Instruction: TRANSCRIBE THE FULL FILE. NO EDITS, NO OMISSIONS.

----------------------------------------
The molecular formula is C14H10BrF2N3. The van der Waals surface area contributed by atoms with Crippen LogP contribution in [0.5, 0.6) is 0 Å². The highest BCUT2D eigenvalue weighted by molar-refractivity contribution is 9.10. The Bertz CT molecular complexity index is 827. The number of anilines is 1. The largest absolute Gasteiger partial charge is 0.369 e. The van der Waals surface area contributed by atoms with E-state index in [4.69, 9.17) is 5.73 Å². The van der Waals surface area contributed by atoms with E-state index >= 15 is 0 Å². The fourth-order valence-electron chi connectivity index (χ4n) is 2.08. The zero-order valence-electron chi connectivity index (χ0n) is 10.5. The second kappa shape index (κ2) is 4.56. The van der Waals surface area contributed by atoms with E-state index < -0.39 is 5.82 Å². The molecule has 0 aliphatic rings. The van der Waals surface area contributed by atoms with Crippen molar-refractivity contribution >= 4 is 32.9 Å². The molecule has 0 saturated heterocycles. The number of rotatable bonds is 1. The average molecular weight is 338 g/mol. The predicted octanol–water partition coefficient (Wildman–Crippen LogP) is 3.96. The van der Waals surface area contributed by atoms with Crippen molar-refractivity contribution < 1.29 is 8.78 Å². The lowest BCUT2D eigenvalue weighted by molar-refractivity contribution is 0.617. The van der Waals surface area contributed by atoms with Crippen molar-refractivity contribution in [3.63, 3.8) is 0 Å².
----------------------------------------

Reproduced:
The molecular formula is C14H10BrF2N3. The van der Waals surface area contributed by atoms with Crippen LogP contribution in [0.5, 0.6) is 0 Å². The highest BCUT2D eigenvalue weighted by molar-refractivity contribution is 9.10. The Bertz CT molecular complexity index is 827. The number of anilines is 1. The largest absolute Gasteiger partial charge is 0.369 e. The van der Waals surface area contributed by atoms with E-state index in [4.69, 9.17) is 5.73 Å². The van der Waals surface area contributed by atoms with E-state index >= 15 is 0 Å². The fourth-order valence-electron chi connectivity index (χ4n) is 2.08. The zero-order valence-electron chi connectivity index (χ0n) is 10.5. The second kappa shape index (κ2) is 4.56. The van der Waals surface area contributed by atoms with E-state index < -0.39 is 5.82 Å². The molecule has 0 aliphatic rings. The van der Waals surface area contributed by atoms with Crippen molar-refractivity contribution >= 4 is 32.9 Å². The molecule has 0 saturated heterocycles. The number of rotatable bonds is 1. The average molecular weight is 338 g/mol. The predicted octanol–water partition coefficient (Wildman–Crippen LogP) is 3.96. The van der Waals surface area contributed by atoms with Crippen molar-refractivity contribution < 1.29 is 8.78 Å². The lowest BCUT2D eigenvalue weighted by molar-refractivity contribution is 0.617. The van der Waals surface area contributed by atoms with Crippen molar-refractivity contribution in [3.63, 3.8) is 0 Å².